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Tuesday, October 21, 2014

Leopoldo Cicognara
by Alissa Hafele

In 1824 Conte Leopoldo Cicognara (1767-1834), a poet, amateur artist and a founding father of the discipline of art history, sold his collection of over 5,000 volumes on the subjects of art, architecture, and classical archaeology to the Vatican Library. This collection, the largest in the field at the time, brings together volumes dating from the beginning of printing to Cicognara’s time that include engravings, instructions on drawing and painting, books and pamphlets on museums and private collections, sale catalogs, and much more.

Friday, October 17, 2014

The Stanford Music Department and Archive of Recorded Sound are pleased to announce the launch of the Player Piano Project at Stanford University. The Player Piano Project will promote study and research into all aspects relating to the player piano and organ, especially as they relate to historically informed performance practice of the late nineteenth and early twentieth centuries. The Project seeks to bring together researchers, musicians, and others interested in contributing to knowledge of the player piano and organ. 

Wednesday, October 8, 2014

Field Reading Room, Special Collections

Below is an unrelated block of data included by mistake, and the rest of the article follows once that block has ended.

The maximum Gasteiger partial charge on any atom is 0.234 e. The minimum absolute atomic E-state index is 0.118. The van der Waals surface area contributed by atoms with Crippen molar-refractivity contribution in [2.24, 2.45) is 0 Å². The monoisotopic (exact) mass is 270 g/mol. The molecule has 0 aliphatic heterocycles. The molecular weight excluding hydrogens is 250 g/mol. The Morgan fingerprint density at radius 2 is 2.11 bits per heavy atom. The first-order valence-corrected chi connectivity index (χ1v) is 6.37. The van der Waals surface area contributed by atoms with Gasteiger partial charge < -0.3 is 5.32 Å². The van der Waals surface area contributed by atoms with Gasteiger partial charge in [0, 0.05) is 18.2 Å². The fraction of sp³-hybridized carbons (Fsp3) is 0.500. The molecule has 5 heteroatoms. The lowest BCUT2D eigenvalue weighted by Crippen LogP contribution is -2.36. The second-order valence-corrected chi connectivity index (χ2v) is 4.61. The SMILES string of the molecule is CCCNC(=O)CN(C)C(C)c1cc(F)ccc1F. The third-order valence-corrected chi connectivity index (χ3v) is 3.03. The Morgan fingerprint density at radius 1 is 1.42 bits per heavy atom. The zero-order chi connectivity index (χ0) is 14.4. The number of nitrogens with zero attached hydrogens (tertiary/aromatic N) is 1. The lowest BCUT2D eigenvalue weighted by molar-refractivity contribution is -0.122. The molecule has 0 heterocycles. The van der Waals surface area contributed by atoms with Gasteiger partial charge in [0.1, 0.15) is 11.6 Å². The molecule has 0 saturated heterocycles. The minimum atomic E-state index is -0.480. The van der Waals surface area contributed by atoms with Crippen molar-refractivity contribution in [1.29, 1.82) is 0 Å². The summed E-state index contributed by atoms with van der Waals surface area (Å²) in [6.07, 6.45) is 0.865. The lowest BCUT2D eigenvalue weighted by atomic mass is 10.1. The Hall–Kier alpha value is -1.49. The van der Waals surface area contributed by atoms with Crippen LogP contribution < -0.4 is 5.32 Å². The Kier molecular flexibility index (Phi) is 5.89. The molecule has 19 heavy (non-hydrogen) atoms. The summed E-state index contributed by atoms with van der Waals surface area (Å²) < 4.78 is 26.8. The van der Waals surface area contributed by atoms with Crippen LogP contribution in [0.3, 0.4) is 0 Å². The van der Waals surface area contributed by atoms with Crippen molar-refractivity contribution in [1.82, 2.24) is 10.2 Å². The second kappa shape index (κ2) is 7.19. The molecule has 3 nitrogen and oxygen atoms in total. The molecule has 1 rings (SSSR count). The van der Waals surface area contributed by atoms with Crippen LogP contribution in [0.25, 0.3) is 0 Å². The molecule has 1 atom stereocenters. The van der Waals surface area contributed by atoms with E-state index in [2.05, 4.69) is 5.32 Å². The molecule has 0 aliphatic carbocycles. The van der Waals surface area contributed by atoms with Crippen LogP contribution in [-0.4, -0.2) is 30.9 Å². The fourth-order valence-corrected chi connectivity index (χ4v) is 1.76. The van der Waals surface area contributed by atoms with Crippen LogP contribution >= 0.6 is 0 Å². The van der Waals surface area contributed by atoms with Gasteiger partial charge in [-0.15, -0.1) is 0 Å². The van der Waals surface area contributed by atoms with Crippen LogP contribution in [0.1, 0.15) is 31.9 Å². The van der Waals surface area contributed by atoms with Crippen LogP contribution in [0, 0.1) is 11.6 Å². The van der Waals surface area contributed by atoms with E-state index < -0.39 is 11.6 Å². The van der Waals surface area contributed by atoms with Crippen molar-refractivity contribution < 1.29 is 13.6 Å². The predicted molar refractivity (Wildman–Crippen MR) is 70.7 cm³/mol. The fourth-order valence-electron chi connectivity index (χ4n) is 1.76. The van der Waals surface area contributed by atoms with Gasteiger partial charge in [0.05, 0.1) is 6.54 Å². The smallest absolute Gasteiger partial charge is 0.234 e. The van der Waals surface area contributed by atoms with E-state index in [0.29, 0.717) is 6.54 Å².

Sympathy for the Devil: Satan, Sin, and the Underworld is on display through December 1 at the Cantor Arts Center. Curator Bernard Barryte included a number of rare books from Special Collections, such as early illustrated editions of Milton’s Paradise Lost, in the exhibition, which celebrates the arrival on campus of Jackson Pollock’s Lucifer, one of the most important works in the new Anderson Collection at Stanford University.

Grand Prix de Spa Grand Touring Race, 1959. A digital trove of images of automobiles, auto racing and car culture provides a rich resource for designers, engineers and cultural scholars.

In a roundup of motoring news from the Web, including rollout and pricing of new models, The New York Times acknowledged the vital role of Stanford’s Revs Digital Library in preserving automotive history. Revs was also described as a “fantastically curated” collection by autoblog.

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